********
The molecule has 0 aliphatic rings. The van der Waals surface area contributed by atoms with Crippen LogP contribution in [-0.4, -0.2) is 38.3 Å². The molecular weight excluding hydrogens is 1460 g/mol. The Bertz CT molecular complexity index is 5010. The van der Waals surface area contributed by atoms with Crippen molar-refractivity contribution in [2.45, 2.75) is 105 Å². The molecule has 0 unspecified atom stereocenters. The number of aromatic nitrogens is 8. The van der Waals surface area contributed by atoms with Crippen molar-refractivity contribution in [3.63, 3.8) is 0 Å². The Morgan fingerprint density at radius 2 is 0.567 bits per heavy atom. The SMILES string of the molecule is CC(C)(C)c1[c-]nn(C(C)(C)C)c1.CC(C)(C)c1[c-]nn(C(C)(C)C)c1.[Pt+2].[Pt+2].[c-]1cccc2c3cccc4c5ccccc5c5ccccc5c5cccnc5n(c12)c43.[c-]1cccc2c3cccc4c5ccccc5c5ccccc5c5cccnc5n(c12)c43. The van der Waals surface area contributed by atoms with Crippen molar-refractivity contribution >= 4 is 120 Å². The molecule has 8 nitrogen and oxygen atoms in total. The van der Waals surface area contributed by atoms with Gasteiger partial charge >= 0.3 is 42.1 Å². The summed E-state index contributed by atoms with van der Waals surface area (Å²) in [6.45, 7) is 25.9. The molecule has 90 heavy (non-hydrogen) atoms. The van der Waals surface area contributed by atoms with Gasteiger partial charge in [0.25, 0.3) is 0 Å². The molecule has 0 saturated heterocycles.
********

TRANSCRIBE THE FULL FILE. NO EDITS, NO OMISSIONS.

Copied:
The molecule has 0 aliphatic rings. The van der Waals surface area contributed by atoms with Crippen LogP contribution in [-0.4, -0.2) is 38.3 Å². The molecular weight excluding hydrogens is 1460 g/mol. The Bertz CT molecular complexity index is 5010. The van der Waals surface area contributed by atoms with Crippen molar-refractivity contribution in [2.45, 2.75) is 105 Å². The molecule has 0 unspecified atom stereocenters. The number of aromatic nitrogens is 8. The van der Waals surface area contributed by atoms with Crippen molar-refractivity contribution in [3.63, 3.8) is 0 Å². The Morgan fingerprint density at radius 2 is 0.567 bits per heavy atom. The SMILES string of the molecule is CC(C)(C)c1[c-]nn(C(C)(C)C)c1.CC(C)(C)c1[c-]nn(C(C)(C)C)c1.[Pt+2].[Pt+2].[c-]1cccc2c3cccc4c5ccccc5c5ccccc5c5cccnc5n(c12)c43.[c-]1cccc2c3cccc4c5ccccc5c5ccccc5c5cccnc5n(c12)c43. The van der Waals surface area contributed by atoms with Crippen molar-refractivity contribution >= 4 is 120 Å². The molecule has 8 nitrogen and oxygen atoms in total. The van der Waals surface area contributed by atoms with Gasteiger partial charge >= 0.3 is 42.1 Å². The summed E-state index contributed by atoms with van der Waals surface area (Å²) in [6.45, 7) is 25.9. The molecule has 90 heavy (non-hydrogen) atoms. The van der Waals surface area contributed by atoms with Gasteiger partial charge in [0.25, 0.3) is 0 Å². The molecule has 0 saturated heterocycles.